Gadget lovers that visited last week's SEK exhibition in Seoul, South Korea, likely left the show feeling satisfied. The show, which opened on Wednesday and closed on Saturday, provided a chance to play with the latest mobile phones, MP3 players, flat-panel televisions and all sorts of other gizmos.
Among several USB hard-disk drives on show by GenNetworks was the Prizmer, a portable hard-disk drive that includes a media player function. Like a normal USB drive it can be plugged into a PC and data can be transferred between it and the PC.
The media-player functions means it is also possible to plug the unit directly into a television to watch video stored on the device and into an audio system to listen to music. It can play DivX, Xvid and MPEG1, MPEG2 and MPEG4 video and MP3, Windows Media and Ogg audio files. Gennetworks put it on sale in South Korea in May, and is planning to expand sales worldwide before the end of the year. A version with a 40GB drive costs about US$200 and the enclosure without the drive costs half the price.
Mobile satellite broadcasting receivers
The start of commercial mobile satellite broadcasting in South Korea in May had people crowding around the booth of programming-provider TU Media. The company sends a package of seven video and 24 audio channels to portable devices.
Four mobile phones compatible with the service were on show including LG's LG-SB120 handset. The phone is a clamshell style handset in which the top half can fold around on itself to face outwards for viewing. Another company, Ubistar, was showing a soon-to-be-launched portable receiver. The Ubistar Sensio doesn't include a cellular function so it slightly cheaper at about $500 and will be launched in South Korea in July.
Reigncom, the company behind the IRiver digital-music players, had the largest booth at SEK and it was crowded with people eager to see the company's latest MP3 players, which were launched at the show.
At the head of the lineup was the sleek U10, which does away with navigation buttons in favor of a pressure-sensitive front panel. The panel can be pushed in four areas, each at the middle of the panel's four sides, to control the device. The buttons change their function depending on the menu and the user interface guides their current function.
It plays MP3, Windows Media Audio, ASF and Ogg Vorbis audio files and MPEG4 video files. There is also an FM radio, voice recorder and photo album. Two versions will be available: a 512MB version will cost 286,000 won (US$283) and a 1GB version will cost 339,000 won. A launch schedule has yet to be disclosed for the player.
For the truly active, or perhaps just those prone to spilling drinks on high-tech gadgets, Hantel. has produced a water-resistant and shock-proof MP3 player. The QoolQee X (pronounced 'cool key X') goes on sale this week in South Korea and Hantel is planning to sell it in Europe from July. There are three versions – 256MB, 512MB and 1GB players – and they boast all the usual features like support for MP3, Ogg, Windows Media Audio and ASF playback, USB 2.0 and an FM tuner. The internal lithium polymer battery can last for 10 hours after a 3-hour charge. Prices range from 90,000 won to 150,000 won.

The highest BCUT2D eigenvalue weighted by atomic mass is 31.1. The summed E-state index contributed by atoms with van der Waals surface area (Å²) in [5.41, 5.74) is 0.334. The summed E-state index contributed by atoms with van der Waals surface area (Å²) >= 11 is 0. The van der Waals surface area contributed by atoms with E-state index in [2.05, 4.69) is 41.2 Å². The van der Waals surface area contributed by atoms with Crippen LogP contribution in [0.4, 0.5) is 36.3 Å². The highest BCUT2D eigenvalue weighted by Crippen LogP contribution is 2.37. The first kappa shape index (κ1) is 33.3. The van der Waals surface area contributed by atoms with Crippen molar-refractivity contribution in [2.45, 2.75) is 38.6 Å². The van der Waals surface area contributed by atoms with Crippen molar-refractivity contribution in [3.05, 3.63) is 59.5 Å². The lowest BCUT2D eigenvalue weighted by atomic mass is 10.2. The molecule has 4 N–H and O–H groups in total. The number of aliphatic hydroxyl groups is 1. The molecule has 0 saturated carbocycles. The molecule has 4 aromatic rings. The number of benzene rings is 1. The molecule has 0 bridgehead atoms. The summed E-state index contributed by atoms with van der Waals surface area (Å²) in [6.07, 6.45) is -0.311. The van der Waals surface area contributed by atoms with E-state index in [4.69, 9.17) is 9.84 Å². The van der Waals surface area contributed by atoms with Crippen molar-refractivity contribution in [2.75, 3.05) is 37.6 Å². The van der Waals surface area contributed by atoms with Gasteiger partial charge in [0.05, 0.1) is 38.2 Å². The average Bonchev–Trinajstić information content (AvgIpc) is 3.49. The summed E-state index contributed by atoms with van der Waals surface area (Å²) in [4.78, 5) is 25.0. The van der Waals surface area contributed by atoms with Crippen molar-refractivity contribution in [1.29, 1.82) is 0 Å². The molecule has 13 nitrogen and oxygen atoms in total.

If you've ever thought about setting up a network camera to constantly stream video onto the Internet you might have discovered that its not a cheap thing to do. Cameras typically cost several hundred dollars but what if you could do it with that £30 Web cam sitting on top of your monitor?
Netami's Homecam II is an all-in-one camera server that can be used with conventional USB Web cams to stream video across an Internet connection without a PC. It's based on embedded Linux and the current version includes drivers for web cams based on Philips chips, which include about 90 per cent of Logitech-brand cams, said a company representative at SEK.
There's also an FTP (file transfer protocol) server inside so you can allow access to files stored on a connected USB hard-disk drive. It's available now in South Korea for 99,000 won and the company hopes to expand sales overseas within the year.
Dajin home-security robot
As it rolled around the floor of a mock apartment on KT's booth at SEK, the RU robot attracted a lot of interest. Produced by Dajin System, the RU has a built-in camera and can trundle around the house at the owner's remote command to check-up on things. Video from the camera is streamed across the network to either a Web browser or mobile phone Internet connection. There are various security sensors that can detect unauthorized entry, gas leaks or fires and it can program your VCR! KT is promoting for use with its broadband and NESpot wireless Internet service. No price was available.
Samsung thin mobile phone
Samsung has been doing a pretty good job of staying at the forefront of the mobile-phone market in the last year. The company has a long line of "firsts" behind it so it makes a change to see Samsung following someone else's lead.
The company's SCH-V740 is its answer to Motorola's Razr mobile phone and was on show at SEK. It's almost identical in size to the Razr. Both phones are 98 millimeters (mm) long. The Samsung handset is 51mm wide against Motorola's 53mm, and the Samsung is 14.5mm thick against Motorola's 13.9mm. The Samsung handset weighs 98 grams, which is 3 grams heavier than the Razr.
Samsung representatives were keen to compare it favorably to the Razr and pointed out several areas in which it exceeds the Motorola handset: its main screen is QVGA resolution (240 pixels by 320 pixels), it has a 1.3-megapixel camera and 256MB of internal memory. Other specifications include an MP3 player, the ability to capture MPEG4 video, Bluetooth wireless, GPS (Global Positioning System) and PictBridge printing technolo